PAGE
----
Shader Array node and beyond

Started by WAS, August 07, 2019, 10:00:52 pm

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WAS

August 07, 2019, 10:00:52 pm Last Edit: August 08, 2019, 08:39:05 pm by WASasquatch
Will there be improvements to the shader array? It's always been super slow, I'm not sure why. I tested 4 merged shapes at 4 locations that were masked and it seemed faster.

There's so much that I've wanted to try and do with it. Additionally I wonder if we will ever see a scatter type node based on the shader array (or maybe a mode of it) that can take input and distribute it at different scales or rotations or even merge modes like highest and lowest. Would be super helpful for shader building for surfaces especially, probably also really handy for terrains too.
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N-drju

Shader array is something that has always intrigued me. By the sheer look of it, I could draft some neat applications to it in my imagination but I have never been sure of what the next step should be. Do you, by any chance, have any example .tgd of what you were doing with it?
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WAS

Quote from: N-drju on August 08, 2019, 08:25:32 amShader array is something that has always intrigued me. By the sheer look of it, I could draft some neat applications to it in my imagination but I have never been sure of what the next step should be. Do you, by any chance, have any example .tgd of what you were doing with it?

The Shader Array itself isn't really good for anything organic in it's current form, hence the request for a scattering mode/shader. But for an example of what I was trying to do with it recently, is create a procedural park sidewalk. This was so slow that it wasn't even funny (think Hetzen's Manhatten is slow? Ha!) I used it to create each sidewalk segment, shrink for it's center roughing and side smoothing, and than also using it to array all the bases of the light posts (circles).

This was so slow that it was much more practical to just use image maps repeating over and over and using procedural shaders to shade the displacements.

Other uses could be fake city buildings in grids, mixing grids at different sizes, and of course different building shapes. Think grid sizes overlayed, filling spaces with a different array of different buildings.
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cyphyr

I've used it to create waves that run parallel to a shore.

(I'd also like a radial array please :D)

Scatter would be good too but maybe that could be an adaptation of the object populator.

It would be great to be able to "scatter" images with random size and rotation. Leaves on a forest floor for example.
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N-drju

I think I need to take yet another look at it and analyze. Because I have no idea how one may create what you two have just mentioned with ShA. :P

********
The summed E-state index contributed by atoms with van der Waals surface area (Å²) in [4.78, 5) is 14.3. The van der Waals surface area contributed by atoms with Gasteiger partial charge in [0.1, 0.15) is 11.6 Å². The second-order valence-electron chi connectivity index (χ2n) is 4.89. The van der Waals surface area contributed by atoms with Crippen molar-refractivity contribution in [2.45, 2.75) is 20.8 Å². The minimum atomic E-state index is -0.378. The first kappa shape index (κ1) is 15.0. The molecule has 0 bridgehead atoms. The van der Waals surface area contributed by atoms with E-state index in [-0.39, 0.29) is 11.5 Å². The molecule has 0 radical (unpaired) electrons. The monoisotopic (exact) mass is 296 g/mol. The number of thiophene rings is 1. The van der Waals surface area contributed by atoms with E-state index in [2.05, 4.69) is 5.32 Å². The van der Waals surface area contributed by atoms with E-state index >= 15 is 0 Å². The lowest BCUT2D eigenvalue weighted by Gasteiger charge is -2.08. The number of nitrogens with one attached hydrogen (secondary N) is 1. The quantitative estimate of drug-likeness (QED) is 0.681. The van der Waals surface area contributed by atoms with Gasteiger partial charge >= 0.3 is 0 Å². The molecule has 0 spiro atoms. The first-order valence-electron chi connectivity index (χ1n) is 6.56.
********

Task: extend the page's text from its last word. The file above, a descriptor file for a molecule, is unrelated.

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cyphyr

Use a long square simple shape shader to make a beach.


Make a similar long but now very thin simple shape shader and use that as a displacement shader on the water

You now have a single wave running parallel to a long straight beach.

Add a shader array between the long thin SSS and the water displacement shader.

You should now have an array or parallel waves

If you add two fractal warp shaders, one to the beach and one after the shader array and make the values the same in each you will have a randomly shaped beach with waves that run parallel to it.

Simples :)


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N-drju

Interesting, interesting...

Could it also be used to create gently winding roads...? A stretch of asphalt with lane lines turning IAW the main road? :) Sounds like an analogical use...
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WAS

Quote from: N-drju on August 09, 2019, 06:22:40 amInteresting, interesting...

Could it also be used to create gently winding roads...? A stretch of asphalt with lane lines turning IAW the main road? :) Sounds like an analogical use...
You could just use SSS shapes. The dashed lines could be accomplished with the Shader Array though, but would likely start getting slow with the roads length.

That's where I'd use a image map for the lanes.

And you can warp the whole setup by a vector displacement fed a PF on X or Z with no variance.
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Dune

Dashed lines can be done with a sinus function over get position in texture and x to scalar, and some divide + number for length of stripes. That is fast enough.

There are tgd's about doing roads like that.

WAS

August 10, 2019, 04:00:38 pm #9 Last Edit: August 11, 2019, 05:40:34 pm by WASasquatch
Quote from: Dune on August 10, 2019, 03:17:08 amDashed lines can be done with a sinus function over get position in texture and x to scalar, and some divide + number for length of stripes. That is fast enough.

There are tgd's about doing roads like that.

Keep forgetting about that! Could use that for cement sidewalk pathways too theoretically. Wouldn't be much helpful for actual shapes but more the square slabs.
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jwiede

I still think you're ikely to hit a performance bottleneck issue with those kinds of uses, though.

As WASas mentioned in OP, there seems to be a more fundamental performance problem with how the shader is built, and that's limiting it from anything beyond fairly basic uses.  When you look at similar shader/texture bomber/array/replicator-type entities in other systems, they don't appear to incur anywhere near as much overhead, so it seems like there's significant room for improvement inside Shader Array w.r.t. performance (or possibly requires re-implement closer to how alternatives do it).